Congress Russia Probe McGahn (copy)

A name placard is displayed for former White House Counsel Don McGahn, who did not appear before a House Judiciary Committee hearing Tuesday on Capitol Hill in Washington. (AP Photo/Patrick Semansky)

You practically need a scorecard to keep up with all the conflicts between Congress and President Donald Trump over executive privilege. At last count, a federal district court has required Trump’s accountants to pass along documents connected to his taxes. Meanwhile, the administration is withholding the returns themselves on the basis of a claim of privilege. And Trump has directed former White House counsel Donald McGahn not to respond to a House subpoena requiring him to testify about episodes he described to special counsel Robert Mueller’s investigation.

Fortunately, there’s a handy-dandy principle you can rely upon to determine when Congress should win and when the president should.

It’s this: Congress should get the information it needs to do its job of legislation and oversight, and the president should be able to withhold what is necessary for him to do his job well.

If you prefer prediction to principled explanation, it’s a safe bet that the lower courts will follow this principle. (The U.S. Supreme Court is something else again.)

In practice, that means Congress can get the records from Trump’s accountant — because it has legislative oversight over presidential finances and even potential impeachment. The same goes for Trump’s tax returns, which Congress is entitled to by federal law.

But McGahn shouldn’t and can’t be compelled to appear before Congress, because the president needs to be able to keep confidential his conversations with his senior advisers in order to run the country effectively.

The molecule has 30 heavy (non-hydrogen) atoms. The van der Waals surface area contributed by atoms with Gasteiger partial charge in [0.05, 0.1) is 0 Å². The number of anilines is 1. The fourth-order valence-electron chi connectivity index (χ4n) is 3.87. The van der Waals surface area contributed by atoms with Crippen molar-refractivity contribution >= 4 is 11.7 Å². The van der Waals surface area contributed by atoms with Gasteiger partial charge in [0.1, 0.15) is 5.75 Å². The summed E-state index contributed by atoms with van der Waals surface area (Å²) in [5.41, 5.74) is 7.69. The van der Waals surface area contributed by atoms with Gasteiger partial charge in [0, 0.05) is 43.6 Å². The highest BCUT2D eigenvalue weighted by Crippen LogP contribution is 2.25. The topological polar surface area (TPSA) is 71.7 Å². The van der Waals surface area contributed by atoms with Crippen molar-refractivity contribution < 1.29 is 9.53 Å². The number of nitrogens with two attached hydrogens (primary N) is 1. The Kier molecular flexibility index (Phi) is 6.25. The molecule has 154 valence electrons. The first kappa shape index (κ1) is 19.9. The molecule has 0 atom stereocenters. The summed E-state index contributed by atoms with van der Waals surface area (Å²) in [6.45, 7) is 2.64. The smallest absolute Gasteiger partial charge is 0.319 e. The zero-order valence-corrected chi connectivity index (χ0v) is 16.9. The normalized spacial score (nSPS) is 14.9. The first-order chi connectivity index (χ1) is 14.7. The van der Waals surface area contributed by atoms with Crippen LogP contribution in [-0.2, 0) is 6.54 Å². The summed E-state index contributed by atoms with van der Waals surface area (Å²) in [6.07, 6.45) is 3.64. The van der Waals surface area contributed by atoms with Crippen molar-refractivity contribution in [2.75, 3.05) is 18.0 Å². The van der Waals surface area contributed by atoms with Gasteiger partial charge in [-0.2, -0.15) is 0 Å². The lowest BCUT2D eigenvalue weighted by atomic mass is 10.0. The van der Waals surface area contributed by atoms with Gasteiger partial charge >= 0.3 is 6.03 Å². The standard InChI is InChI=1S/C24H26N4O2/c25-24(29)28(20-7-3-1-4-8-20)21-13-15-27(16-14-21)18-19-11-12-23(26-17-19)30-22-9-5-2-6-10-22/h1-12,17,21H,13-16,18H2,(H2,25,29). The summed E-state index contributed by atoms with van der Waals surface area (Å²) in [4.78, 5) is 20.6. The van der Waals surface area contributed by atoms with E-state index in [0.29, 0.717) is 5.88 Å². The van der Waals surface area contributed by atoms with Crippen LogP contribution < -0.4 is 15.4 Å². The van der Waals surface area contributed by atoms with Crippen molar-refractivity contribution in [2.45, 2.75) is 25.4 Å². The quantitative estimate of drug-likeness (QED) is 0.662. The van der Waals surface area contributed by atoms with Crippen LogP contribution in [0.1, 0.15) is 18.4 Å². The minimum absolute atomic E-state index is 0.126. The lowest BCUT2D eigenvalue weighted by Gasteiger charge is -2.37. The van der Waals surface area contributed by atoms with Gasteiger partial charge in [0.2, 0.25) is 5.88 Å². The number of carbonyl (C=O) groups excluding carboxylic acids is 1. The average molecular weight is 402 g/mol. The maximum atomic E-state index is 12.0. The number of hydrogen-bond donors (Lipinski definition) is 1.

For what it’s worth, I didn’t invent this principle. The Supreme Court did, in the landmark 1974 decision of United States v. Nixon. Writing for a unanimous court, Chief Justice Warren Burger held:

“A President and those who assist him must be free to explore alternatives in the process of shaping policies and making decisions, and to do so in a way many would be unwilling to express except privately.”

Burger’s basic idea here is twofold. First, as a pragmatic matter, the president can’t do his job unless he gets the freely expressed, unfettered advice from his senior aides. If those advisers know that they could be subpoenaed and required to testify under oath about what they’ve told the president, either by a court or by Congress, they will be constrained in their willingness to express themselves fully and freely.

The second element of Burger’s logic is constitutional. The pragmatic requirement to let the president function effectively can be grounded in the Constitution. It’s not in any specific clause, to be sure. Rather, the separation of powers between the different branches of government can be construed to protect each branch’s ability to do its own job.

The president’s need to get good advice from his advisers certainly extends to the White House counsel. Almost no presidential adviser is more central.

The strongest argument for forcing McGahn to testify is that Trump already waived executive privilege by allowing McGahn to speak to Mueller. But the Trump administration has a non-crazy response to that argument: It is different to let one executive employee speak to another member of the executive branch (which Mueller is, as part of the Justice Department) than it is to let the former White House counsel be subpoenaed by a separate branch of government.

Trump isn’t wrong to say that if McGahn can be subpoenaed, that could create a precedent for future White House counsels. On balance, the principle of executive privilege should likely be read to stop Congress from subpoenaing McGahn.

Yet it’s important to notice that Burger’s formulation doesn’t unduly elevate the president’s interests above those of Congress or the courts.

Similarly, Congress has the well-established authority to subpoena materials that fall within its legitimate exercise of legislative authority under the Constitution.

The principle of executive privilege isn’t perfect by any means. The Supreme Court could also change it. But it’s worked all right for 45 years — and it’s worth applying it now.

Noah Feldman is a Bloomberg Opinion columnist.

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